hb

#13 OFFLINE   X4StringDrive

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Posted 22 November 2009 - 11:35 PM

Very impressive Steve, the playing and the recording! Looking forward to hearing some of your newer stuff as well as more of these when you find time. You have me curious now, as to what your using different as far as your current set-up compared to the one at the time of this, and to learning what equipment has followed you along into your current recordings. Again super job on this!

#14 OFFLINE   carol m

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Posted 23 November 2009 - 12:36 AM

starsailor said:

really showed the strength in Carol's Template

Thanks Chris but it was Steve's idea, I hadn't thought of putting something in template form for people to use as a guide - I just did it, but Steve had the idea.

I don't think it really matters if people use a lot of gear to make a song for posting or not, it's always useful to know something about how others have done it. Even a basic line-in to something and ending up with something they can share with others is always the first step. Even doing that is a major challenge (and an achievement) for the real beginners at recording, or computers, or both. And the Beyonds at recording can pick up tips and ideas for more advanced tweaking - Chrismas is not far off.
One good thing about music is that when it hits you, you feel no pain - Bob Marley

#15 OFFLINE   solidwalnut

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Posted 24 November 2009 - 10:26 AM

Thanks much hb.

Thanks Kenny. I'm really glad you're interested in the equipment trail. The short answer is that the new stuff is completely computer recording using Pro Tools and I kept the microphones. I'll post another recording soon. Thanks for the kind words.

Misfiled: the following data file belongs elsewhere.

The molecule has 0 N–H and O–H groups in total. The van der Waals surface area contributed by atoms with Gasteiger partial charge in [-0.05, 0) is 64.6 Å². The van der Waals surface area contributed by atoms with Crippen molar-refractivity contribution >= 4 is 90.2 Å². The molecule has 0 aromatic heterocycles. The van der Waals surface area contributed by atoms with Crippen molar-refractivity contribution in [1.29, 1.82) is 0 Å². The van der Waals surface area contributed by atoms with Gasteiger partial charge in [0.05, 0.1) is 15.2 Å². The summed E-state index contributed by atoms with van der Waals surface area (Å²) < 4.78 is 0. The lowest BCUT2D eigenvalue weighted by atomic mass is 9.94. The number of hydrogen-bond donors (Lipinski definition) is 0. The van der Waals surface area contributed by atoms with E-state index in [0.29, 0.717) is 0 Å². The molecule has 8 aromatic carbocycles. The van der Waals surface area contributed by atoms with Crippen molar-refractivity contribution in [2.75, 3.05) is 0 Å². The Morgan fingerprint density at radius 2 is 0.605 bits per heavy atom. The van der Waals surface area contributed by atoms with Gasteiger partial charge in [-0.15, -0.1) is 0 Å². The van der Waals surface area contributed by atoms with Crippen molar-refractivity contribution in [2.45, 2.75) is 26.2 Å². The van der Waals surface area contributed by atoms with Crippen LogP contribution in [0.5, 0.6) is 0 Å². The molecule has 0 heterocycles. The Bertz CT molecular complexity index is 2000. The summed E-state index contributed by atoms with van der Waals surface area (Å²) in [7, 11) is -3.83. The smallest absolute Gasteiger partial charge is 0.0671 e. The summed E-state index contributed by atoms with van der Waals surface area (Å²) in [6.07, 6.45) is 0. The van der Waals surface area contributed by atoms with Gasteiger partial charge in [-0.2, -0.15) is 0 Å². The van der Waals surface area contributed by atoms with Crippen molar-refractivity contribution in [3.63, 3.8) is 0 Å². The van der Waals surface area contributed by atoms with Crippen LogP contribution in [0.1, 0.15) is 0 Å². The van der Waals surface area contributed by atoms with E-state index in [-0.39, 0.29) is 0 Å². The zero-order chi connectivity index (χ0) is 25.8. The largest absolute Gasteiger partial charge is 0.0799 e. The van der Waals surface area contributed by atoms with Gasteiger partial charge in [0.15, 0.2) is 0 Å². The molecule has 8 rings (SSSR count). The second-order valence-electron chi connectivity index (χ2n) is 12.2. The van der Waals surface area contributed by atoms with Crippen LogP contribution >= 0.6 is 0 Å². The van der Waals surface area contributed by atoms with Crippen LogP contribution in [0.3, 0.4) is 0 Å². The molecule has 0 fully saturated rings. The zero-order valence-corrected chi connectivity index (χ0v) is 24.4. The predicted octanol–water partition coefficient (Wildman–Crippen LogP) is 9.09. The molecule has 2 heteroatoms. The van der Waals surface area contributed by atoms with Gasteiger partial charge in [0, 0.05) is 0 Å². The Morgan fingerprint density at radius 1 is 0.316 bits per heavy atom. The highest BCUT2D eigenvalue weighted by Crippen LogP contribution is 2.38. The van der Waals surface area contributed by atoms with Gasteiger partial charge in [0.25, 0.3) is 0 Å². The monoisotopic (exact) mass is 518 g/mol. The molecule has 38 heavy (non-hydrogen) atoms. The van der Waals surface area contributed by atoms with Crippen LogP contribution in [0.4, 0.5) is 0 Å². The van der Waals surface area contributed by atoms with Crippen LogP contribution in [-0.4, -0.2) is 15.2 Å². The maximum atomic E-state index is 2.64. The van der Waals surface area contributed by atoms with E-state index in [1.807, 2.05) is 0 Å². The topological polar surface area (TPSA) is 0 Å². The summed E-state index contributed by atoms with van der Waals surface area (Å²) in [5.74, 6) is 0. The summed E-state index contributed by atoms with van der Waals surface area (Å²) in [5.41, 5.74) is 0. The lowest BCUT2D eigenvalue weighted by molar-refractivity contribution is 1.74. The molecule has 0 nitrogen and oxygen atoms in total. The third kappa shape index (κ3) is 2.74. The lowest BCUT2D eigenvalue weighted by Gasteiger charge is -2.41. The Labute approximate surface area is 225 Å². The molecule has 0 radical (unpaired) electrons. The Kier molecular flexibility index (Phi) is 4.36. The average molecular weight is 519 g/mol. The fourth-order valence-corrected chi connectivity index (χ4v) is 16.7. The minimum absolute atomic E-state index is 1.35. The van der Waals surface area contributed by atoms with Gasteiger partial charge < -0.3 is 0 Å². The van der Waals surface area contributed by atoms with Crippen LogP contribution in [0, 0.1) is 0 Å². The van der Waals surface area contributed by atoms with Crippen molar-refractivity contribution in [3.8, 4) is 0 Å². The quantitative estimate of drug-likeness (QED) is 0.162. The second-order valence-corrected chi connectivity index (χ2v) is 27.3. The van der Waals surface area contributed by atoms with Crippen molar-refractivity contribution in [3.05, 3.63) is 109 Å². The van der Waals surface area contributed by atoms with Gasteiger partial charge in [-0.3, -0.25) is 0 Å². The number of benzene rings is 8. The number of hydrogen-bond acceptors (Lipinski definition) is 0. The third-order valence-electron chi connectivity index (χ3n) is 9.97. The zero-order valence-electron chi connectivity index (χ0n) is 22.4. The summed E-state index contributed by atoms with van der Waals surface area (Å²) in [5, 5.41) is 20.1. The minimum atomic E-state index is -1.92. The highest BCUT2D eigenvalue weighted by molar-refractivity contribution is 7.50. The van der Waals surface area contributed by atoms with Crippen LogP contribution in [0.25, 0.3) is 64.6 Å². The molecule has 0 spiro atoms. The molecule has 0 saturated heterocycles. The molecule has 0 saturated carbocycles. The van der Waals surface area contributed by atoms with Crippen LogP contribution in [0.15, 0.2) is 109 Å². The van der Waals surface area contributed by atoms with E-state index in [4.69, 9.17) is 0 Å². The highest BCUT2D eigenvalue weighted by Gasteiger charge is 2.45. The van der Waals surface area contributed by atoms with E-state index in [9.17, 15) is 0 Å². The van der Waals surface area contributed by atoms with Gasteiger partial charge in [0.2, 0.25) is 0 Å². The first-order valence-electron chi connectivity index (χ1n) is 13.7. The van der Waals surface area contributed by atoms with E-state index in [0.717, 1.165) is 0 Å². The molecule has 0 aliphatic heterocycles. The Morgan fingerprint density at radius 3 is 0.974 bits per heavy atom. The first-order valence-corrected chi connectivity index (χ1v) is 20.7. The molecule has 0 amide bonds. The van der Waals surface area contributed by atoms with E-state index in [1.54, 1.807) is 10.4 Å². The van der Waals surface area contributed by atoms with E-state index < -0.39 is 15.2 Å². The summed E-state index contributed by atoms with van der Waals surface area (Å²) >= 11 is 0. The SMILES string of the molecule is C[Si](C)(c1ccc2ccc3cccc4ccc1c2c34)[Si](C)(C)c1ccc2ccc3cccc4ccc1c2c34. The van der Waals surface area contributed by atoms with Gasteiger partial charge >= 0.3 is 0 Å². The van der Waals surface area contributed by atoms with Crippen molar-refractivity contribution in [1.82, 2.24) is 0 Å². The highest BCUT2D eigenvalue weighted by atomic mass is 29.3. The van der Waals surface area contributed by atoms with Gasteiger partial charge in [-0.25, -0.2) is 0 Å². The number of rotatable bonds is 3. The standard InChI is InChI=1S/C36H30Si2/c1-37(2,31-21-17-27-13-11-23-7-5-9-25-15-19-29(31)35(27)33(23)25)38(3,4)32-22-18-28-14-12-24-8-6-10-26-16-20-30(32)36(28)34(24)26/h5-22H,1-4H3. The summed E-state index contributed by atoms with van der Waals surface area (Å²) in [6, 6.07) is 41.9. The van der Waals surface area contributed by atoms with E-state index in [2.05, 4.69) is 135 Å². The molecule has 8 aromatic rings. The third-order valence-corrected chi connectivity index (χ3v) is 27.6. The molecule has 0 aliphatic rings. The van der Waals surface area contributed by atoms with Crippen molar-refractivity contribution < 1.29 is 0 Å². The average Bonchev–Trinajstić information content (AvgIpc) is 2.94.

Steve Cass
Solid Walnut Music/ASCAP

Becoming a great guitarist has less to do with fancy moves than it does becoming a master of the basics and learning musicianship.
It's not what you can't do. It's how you play what you already know.


View my lessons here at GfB&B


"Rhythm guitar is a trip that alot of people miss" -- Tom Petty


#16 OFFLINE   solidwalnut

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Posted 24 November 2009 - 10:40 AM

carol m said:

...I don't think it really matters if people use a lot of gear to make a song for posting or not, it's always useful to know something about how others have done it....
You can say that again. The final product is what counts. And a part of training the ear is also training the ear to hear music production (but that's just me...) and to say, 'hmmm...I really hear alot of room reflection. What can I do about that?' Or 'this track is too noisy. Why is that?' It's not about a massive equipment list, it's about learning the lingo and methods and what you can do for the budget you have.

carol m said:

...Even a basic line-in to something and ending up with something they can share with others is always the first step. Even doing that is a major challenge (and an achievement) for the real beginners at recording, or computers, or both...
That's why I hope that the template can spark interest and so more specific questions get asked. I guess they have been along the way, and this is just another tool in the toolbox.
Steve Cass
Solid Walnut Music/ASCAP

Becoming a great guitarist has less to do with fancy moves than it does becoming a master of the basics and learning musicianship.
It's not what you can't do. It's how you play what you already know.


View my lessons here at GfB&B


"Rhythm guitar is a trip that alot of people miss" -- Tom Petty